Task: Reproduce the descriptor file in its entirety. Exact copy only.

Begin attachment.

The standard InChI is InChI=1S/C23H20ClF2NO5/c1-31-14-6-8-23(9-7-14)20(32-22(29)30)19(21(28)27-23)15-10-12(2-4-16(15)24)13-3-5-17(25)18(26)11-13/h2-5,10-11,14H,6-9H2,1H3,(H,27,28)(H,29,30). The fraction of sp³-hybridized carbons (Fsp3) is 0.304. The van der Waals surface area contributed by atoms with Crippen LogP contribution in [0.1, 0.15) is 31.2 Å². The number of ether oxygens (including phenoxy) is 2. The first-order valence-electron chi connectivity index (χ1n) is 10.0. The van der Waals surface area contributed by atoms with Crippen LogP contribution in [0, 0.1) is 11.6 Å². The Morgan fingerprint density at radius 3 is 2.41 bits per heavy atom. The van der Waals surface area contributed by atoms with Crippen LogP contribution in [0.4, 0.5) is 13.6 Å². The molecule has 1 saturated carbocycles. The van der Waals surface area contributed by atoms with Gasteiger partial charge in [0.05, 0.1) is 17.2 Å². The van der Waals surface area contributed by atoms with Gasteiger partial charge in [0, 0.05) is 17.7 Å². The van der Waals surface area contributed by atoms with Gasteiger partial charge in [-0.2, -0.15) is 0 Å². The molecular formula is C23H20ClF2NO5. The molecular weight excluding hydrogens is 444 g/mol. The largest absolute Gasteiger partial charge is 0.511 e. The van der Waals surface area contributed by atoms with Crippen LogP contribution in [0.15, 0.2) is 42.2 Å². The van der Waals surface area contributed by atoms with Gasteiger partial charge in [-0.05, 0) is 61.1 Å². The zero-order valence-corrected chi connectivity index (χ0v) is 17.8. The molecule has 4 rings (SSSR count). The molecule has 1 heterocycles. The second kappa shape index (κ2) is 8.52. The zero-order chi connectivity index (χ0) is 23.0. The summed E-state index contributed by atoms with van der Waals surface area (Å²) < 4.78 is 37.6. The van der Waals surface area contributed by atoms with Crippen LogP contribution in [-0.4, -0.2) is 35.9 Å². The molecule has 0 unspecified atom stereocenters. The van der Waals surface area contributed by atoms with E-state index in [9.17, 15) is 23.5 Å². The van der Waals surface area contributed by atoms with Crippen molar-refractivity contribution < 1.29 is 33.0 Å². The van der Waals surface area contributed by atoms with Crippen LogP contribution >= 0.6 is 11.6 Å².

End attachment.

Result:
The standard InChI is InChI=1S/C23H20ClF2NO5/c1-31-14-6-8-23(9-7-14)20(32-22(29)30)19(21(28)27-23)15-10-12(2-4-16(15)24)13-3-5-17(25)18(26)11-13/h2-5,10-11,14H,6-9H2,1H3,(H,27,28)(H,29,30). The fraction of sp³-hybridized carbons (Fsp3) is 0.304. The van der Waals surface area contributed by atoms with Crippen LogP contribution in [0.1, 0.15) is 31.2 Å². The number of ether oxygens (including phenoxy) is 2. The first-order valence-electron chi connectivity index (χ1n) is 10.0. The van der Waals surface area contributed by atoms with Crippen LogP contribution in [0, 0.1) is 11.6 Å². The Morgan fingerprint density at radius 3 is 2.41 bits per heavy atom. The van der Waals surface area contributed by atoms with Crippen LogP contribution in [0.4, 0.5) is 13.6 Å². The molecule has 1 saturated carbocycles. The van der Waals surface area contributed by atoms with Gasteiger partial charge in [0.05, 0.1) is 17.2 Å². The van der Waals surface area contributed by atoms with Gasteiger partial charge in [0, 0.05) is 17.7 Å². The van der Waals surface area contributed by atoms with Gasteiger partial charge in [-0.2, -0.15) is 0 Å². The molecular formula is C23H20ClF2NO5. The molecular weight excluding hydrogens is 444 g/mol. The largest absolute Gasteiger partial charge is 0.511 e. The van der Waals surface area contributed by atoms with Crippen LogP contribution in [0.15, 0.2) is 42.2 Å². The van der Waals surface area contributed by atoms with Gasteiger partial charge in [-0.05, 0) is 61.1 Å². The zero-order valence-corrected chi connectivity index (χ0v) is 17.8. The molecule has 4 rings (SSSR count). The molecule has 1 heterocycles. The second kappa shape index (κ2) is 8.52. The zero-order chi connectivity index (χ0) is 23.0. The summed E-state index contributed by atoms with van der Waals surface area (Å²) < 4.78 is 37.6. The van der Waals surface area contributed by atoms with Crippen LogP contribution in [-0.4, -0.2) is 35.9 Å². The molecule has 0 unspecified atom stereocenters. The van der Waals surface area contributed by atoms with E-state index in [9.17, 15) is 23.5 Å². The van der Waals surface area contributed by atoms with Crippen molar-refractivity contribution < 1.29 is 33.0 Å². The van der Waals surface area contributed by atoms with Crippen LogP contribution >= 0.6 is 11.6 Å².